[0018]FIG. 8 is a graph of glucose response stability data for aged batch 1 and 2 strips at 50° C. and 100 mg/dL glucose concentration in accordance with the present invention.

[0019]FIG. 9 is a graph of glucose response stability data for aged batch 1 and 2 strips at 50° C. and 500 mg/dL glucose concentration in accordance with the present invention.

DETAILED DESCRIPTION OF ILLUSTRATIVE EMBODIMENTS OF THE INVENTION

[0020]FIG. 1A is a perspective view of an unassembled test strip 110 embodiment of the prior art invention. Test strip 110 in FIG. 1A includes a substrate 100, a first working electrode 70, a second working electrode 80, a reference electrode 90, a first contact 71, a second contact 81, a reference contact 91, a strip detection bar 60, an insulation layer 50 which has a cutout 51, an reagent layer 40, a first adhesive pad 30, a second adhesive pad 31, a third adhesive pad 32, a first hydrophilic film 20, a second hydrophilic film 21, and a top film 11 which has an opaque portion 10.

[0021]FIG. 1B is a perspective view of an unassembled reduced volume test strip 120 embodiment of the present invention. In contrast to FIG. 1A, reduced volume test strip 120 has a wider second and third adhesive pads (31 and 32) which causes second and third adhesive pads (31 and 32) to overlap with reagent layer 40. Reduced volume test strip 120 in FIG. 1B also includes a substrate 100, a first working electrode 70, a second working electrode 80, a reference electrode 90, a first contact 71, a second contact 81, a reference contact 91, a strip detection bar 60, an insulation layer 50 which has a cutout 51, an reagent layer 40, a first adhesive pad 30, a second adhesive pad 31, a third adhesive pad 32, a first hydrophilic film 20, a second hydrophilic film 21, and a top film 11 which has an opaque portion 10.

[0022]FIG. 2 is a perspective view of an assembled test strip of either the prior art invention or the present invention. In either embodiment, a sample inlet 9 is created in test strip (110 or 120) when it is cut along a line A-A′ as illustrated in FIG. 3. Test strip (110 or 120) further includes a first side edge 111, a second side edge 112, a proximal side edge 113 and a distal side edge 114. In addition, distal side edge of strip 110 is adjacent to sample inlet 9 and the proximal side edge is adjacent to strip detection bar 60.

[0023]FIG. 3 is a simplified plane view of a distal portion of a test strip (110 or 120) according to either the prior art invention or the present invention which includes a conductive layer and an insulation layer wherein incision line A-A′ is illustrated. FIG. 3 further includes insulation layer 50, cutout 51, first working electrode 70, second working electrode 80, and reference electrode 90, an electrode width X3, a working electrode length Y1, a reference electrode length Y2, and an electrode spacing Y3. Prior art test strips having an electrode arrangement similar to that of the present invention are described in international publications WO 01/67099A1 and WO 01/73124A2 which are incorporated in full by reference herein. FIG. 3 further illustrates the various structural differences which will be described in more detail hereinafter especially in reference to the position of reagent layer 40, second adhesive pad 31, and third adhesive pad 32.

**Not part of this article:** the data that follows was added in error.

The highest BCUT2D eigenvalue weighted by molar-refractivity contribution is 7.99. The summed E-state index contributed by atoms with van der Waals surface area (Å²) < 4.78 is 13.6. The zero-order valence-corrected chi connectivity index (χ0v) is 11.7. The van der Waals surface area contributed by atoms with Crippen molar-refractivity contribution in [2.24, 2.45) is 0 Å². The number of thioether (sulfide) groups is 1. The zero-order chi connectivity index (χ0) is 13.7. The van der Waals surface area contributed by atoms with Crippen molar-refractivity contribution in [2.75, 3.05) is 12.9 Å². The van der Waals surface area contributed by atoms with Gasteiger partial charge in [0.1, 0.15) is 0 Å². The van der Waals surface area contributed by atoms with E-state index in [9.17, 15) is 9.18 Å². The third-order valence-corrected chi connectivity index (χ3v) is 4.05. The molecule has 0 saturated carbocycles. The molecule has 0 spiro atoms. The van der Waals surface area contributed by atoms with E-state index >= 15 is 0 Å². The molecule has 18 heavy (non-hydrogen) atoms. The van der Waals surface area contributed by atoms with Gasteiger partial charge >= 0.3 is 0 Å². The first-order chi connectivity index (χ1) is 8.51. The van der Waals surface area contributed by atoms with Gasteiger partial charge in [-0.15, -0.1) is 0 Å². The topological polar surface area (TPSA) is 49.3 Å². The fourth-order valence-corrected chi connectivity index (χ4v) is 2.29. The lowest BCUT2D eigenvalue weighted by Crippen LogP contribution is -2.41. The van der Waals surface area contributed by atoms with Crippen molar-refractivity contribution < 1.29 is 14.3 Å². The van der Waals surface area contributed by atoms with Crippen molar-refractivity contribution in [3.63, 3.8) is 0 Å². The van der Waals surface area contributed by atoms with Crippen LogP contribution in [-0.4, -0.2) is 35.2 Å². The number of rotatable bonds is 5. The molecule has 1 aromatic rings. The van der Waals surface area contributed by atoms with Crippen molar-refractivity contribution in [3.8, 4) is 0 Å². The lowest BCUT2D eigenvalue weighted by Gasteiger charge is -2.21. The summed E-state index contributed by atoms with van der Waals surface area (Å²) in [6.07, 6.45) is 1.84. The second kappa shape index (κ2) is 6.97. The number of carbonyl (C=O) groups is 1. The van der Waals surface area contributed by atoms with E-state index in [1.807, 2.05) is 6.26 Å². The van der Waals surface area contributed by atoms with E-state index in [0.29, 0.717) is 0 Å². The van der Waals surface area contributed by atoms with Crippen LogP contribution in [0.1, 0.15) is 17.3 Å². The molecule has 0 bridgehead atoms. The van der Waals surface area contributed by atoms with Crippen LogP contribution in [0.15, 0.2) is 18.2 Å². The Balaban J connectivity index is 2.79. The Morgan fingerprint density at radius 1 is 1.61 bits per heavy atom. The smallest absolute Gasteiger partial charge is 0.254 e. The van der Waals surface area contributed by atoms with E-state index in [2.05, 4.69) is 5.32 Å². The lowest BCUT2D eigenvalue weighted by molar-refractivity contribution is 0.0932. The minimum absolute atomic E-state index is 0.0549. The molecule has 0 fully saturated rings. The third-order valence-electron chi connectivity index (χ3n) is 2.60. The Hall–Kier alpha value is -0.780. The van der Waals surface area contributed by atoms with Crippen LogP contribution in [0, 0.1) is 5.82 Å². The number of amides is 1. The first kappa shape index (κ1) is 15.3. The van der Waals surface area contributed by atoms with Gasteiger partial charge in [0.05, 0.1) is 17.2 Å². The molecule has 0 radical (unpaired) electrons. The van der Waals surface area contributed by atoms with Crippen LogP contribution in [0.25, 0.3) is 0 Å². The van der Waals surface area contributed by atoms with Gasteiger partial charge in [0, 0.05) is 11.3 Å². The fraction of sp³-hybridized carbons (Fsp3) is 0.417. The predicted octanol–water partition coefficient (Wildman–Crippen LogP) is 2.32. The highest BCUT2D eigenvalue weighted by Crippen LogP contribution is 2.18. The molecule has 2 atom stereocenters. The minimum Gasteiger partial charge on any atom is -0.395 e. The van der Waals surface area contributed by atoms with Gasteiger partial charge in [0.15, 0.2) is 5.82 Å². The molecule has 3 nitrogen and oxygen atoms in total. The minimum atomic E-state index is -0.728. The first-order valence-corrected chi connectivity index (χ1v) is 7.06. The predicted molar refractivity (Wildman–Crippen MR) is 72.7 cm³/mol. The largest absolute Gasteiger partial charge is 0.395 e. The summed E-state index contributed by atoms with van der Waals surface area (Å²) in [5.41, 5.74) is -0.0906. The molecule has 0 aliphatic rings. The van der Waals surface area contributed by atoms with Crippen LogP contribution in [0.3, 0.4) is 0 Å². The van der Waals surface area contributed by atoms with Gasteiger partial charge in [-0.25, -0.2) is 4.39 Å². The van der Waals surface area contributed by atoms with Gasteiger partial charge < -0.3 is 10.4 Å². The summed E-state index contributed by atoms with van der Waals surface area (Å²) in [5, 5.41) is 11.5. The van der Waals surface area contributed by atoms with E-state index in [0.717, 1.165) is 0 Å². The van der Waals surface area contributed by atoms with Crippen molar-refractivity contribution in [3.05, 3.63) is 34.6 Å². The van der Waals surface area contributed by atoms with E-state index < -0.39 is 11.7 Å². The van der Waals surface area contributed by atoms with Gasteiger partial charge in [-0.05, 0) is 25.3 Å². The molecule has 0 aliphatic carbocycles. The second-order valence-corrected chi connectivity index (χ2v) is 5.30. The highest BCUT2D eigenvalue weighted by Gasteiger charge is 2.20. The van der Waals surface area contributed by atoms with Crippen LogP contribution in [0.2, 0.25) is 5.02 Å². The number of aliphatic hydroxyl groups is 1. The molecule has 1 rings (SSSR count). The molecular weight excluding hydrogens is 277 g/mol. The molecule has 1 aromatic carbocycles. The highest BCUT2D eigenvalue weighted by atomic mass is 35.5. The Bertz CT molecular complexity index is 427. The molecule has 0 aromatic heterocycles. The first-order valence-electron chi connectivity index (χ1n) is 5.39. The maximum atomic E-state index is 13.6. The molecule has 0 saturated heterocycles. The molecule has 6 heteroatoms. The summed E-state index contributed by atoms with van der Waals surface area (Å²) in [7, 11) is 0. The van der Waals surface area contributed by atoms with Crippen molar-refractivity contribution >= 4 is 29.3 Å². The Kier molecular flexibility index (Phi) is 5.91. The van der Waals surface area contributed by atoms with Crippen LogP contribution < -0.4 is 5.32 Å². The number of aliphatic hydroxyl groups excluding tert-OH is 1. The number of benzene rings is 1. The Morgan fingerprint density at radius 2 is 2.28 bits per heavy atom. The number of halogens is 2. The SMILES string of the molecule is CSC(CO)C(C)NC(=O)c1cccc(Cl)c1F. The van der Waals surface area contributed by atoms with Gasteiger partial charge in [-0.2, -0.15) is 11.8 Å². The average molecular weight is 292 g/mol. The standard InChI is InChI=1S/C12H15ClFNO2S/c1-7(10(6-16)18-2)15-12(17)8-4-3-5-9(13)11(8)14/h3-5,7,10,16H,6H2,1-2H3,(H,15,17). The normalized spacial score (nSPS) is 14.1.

[0024] A test strip according to the present invention is manufactured in a series of steps wherein the elements illustrated in FIGS. 1A and 1B are deposited on a substrate using, for example, a screen printing process. Note that in the present invention the position of second adhesive pad 31 and third adhesive pad 32 overlaps with reagent layer 40 in contrast to FIG. 1A where second adhesive pad 31 and third adhesive pad 32 do not touch reagent layer 40. In one embodiment of the present invention, substrate 100 is an electrically insulating material such as plastic, glass, ceramic, and the like. In a preferred embodiment of this invention, substrate 100 may be a plastic such as, for example, nylon, polycarbonate, polyimide, polyvinylchloride, polyethylene, polypropylene, PETG, or polyester. More particularly the polyester may be, for example Melinex® ST328 which is manufactured by DuPont Teijin Films. Substrate 100 may also include an acrylic coating which is applied to one or both sides to improve ink adhesion.

[0025] The first layer deposited on substrate 100 is a conductive layer which includes first working electrode 70, second working electrode 80, reference electrode 90, and strip detection bar 60. The conductive layer may be disposed on substrate 100 in a particular geometry as shown in FIGS. 1A and 1B. In accordance with the present invention, a screen mesh 801 with an emulsion pattern 802 as illustrated in FIG. 6 may be used to deposit printed material 803 such as, for example, a conductive carbon ink in a defined geometry such as those shown in FIGS. 1A and 1B. Emulsion pattern 802 may act as a mask allowing printed material to selectively pass through screen mesh 801. It should be appreciated that one skilled in the art could make alternative embodiments for the geometry of the conductive layer for this invention. It should also be noted that a reference electrode 90 may also be a counter electrode, a reference/counter electrode, or a quasi-reference electrode. The conductive layer my be printed on to substrate 100 by using screen printing, sputtering, evaporation, electroless plating, ink jetting, sublimation, chemical vapor deposition, and the like. Suitable materials which may be used for the conductive layer are Au, Pd, Ir, Pt, Rh, stainless steel, doped tin oxide, carbon, and the like. In an embodiment of this invention, the carbon ink layer may have a height between 1 and 100 microns, more favorably between 5 and 25 microns, and yet even more favorably at approximately 13 microns. However, it should be noted that the height of the conductive layer can vary depending of the desired resistance of the conductive layer and the conductivity of the material used for printing the conductive layer.